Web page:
Li Yue Prays For Rain 梨岳祈雨

When Shi Yuzhi (1216-1293) was judge over Jianning Prefecture, the climate settled into a severe drought. At Li Yue the prefecture had a powerful spirit, and one day Mr Shi went to pray in the ancestral hall, saying: “The spirit is a deity who enjoys the offerings from this land; your servant is a minister upholding an order to protect this land; this prefecture has long suffered drought, the seedlings and grains will soon wilt; if the spirit does not send rain, how will our hearts be soothed? Now I will pour two cups of wine; the spirit will drink one, your servant will drink one, and if the spirit sends sweet timely rain, commendation at court will bring generous titles and rewards. If there is no rain, destruction will visit your statue and fire your temple.” Mr Shi lifted a cup of wine, and the spirit emptied the cup of wine in front of him. Just as he emerged from the temple gate, dark clouds gathered, rain fell in torrents, and duckweed covered all around, vapour rising to blanket the earth. When the rain stopped, the water of the western river had quite dried up. They thus realized that the spirit had transported that to use as rain.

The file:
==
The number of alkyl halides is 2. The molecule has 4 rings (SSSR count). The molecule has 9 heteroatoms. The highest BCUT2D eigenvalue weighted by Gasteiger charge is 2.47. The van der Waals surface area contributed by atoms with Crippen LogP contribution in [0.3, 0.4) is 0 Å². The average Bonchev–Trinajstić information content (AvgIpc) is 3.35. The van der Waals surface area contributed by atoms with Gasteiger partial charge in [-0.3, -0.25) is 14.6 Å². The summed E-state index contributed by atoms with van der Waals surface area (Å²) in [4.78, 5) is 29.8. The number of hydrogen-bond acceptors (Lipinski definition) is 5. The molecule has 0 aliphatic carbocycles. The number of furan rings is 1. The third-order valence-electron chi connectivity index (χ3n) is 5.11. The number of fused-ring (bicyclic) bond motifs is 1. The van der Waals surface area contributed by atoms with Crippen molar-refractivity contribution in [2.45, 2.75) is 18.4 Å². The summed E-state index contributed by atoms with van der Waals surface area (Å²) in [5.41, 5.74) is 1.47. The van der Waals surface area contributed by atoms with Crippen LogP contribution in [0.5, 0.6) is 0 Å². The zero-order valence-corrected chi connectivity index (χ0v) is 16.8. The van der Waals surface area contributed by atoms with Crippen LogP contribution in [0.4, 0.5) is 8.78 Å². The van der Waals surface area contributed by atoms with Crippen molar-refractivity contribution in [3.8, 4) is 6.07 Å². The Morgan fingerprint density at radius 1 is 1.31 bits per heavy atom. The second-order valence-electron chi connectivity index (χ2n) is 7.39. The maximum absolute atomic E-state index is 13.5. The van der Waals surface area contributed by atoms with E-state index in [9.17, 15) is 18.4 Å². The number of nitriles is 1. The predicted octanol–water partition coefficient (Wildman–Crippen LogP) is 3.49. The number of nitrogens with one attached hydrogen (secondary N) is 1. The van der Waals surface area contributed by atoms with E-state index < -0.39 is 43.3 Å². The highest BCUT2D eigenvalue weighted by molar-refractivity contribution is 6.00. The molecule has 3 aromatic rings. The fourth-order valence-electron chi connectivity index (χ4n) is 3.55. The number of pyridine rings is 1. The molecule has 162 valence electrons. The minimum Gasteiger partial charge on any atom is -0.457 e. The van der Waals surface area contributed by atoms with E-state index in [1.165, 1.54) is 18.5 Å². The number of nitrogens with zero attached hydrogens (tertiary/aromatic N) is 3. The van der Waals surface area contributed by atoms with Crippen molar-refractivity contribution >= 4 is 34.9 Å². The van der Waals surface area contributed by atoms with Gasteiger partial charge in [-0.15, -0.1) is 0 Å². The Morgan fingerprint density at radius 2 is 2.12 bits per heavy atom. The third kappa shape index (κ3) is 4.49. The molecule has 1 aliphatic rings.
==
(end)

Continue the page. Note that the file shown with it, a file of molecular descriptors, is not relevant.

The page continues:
Anon., Huhai xinwen yijian xuzhi, 後2.223 (Tale 396):



Yuan Haowen 元好問, Chang Zhenguo 常振國 (ed), Xu Yijian zhi 續夷堅志 (Continued Records of the Listener), and Anon., Jin Xin 金心 (ed.), Huhai xinwen yijian xuzhi 湖海新聞夷堅續志 (Continuation of Records of the Listener with New Items from the Lakes and Seas) (Beijing: Zhonghua shuju, 1986).

Author: Geoff Humble

Hobby translator of mosty 14th century Chinese texts. Enjoys strange tales. Image is my doodle based on an element within this work:

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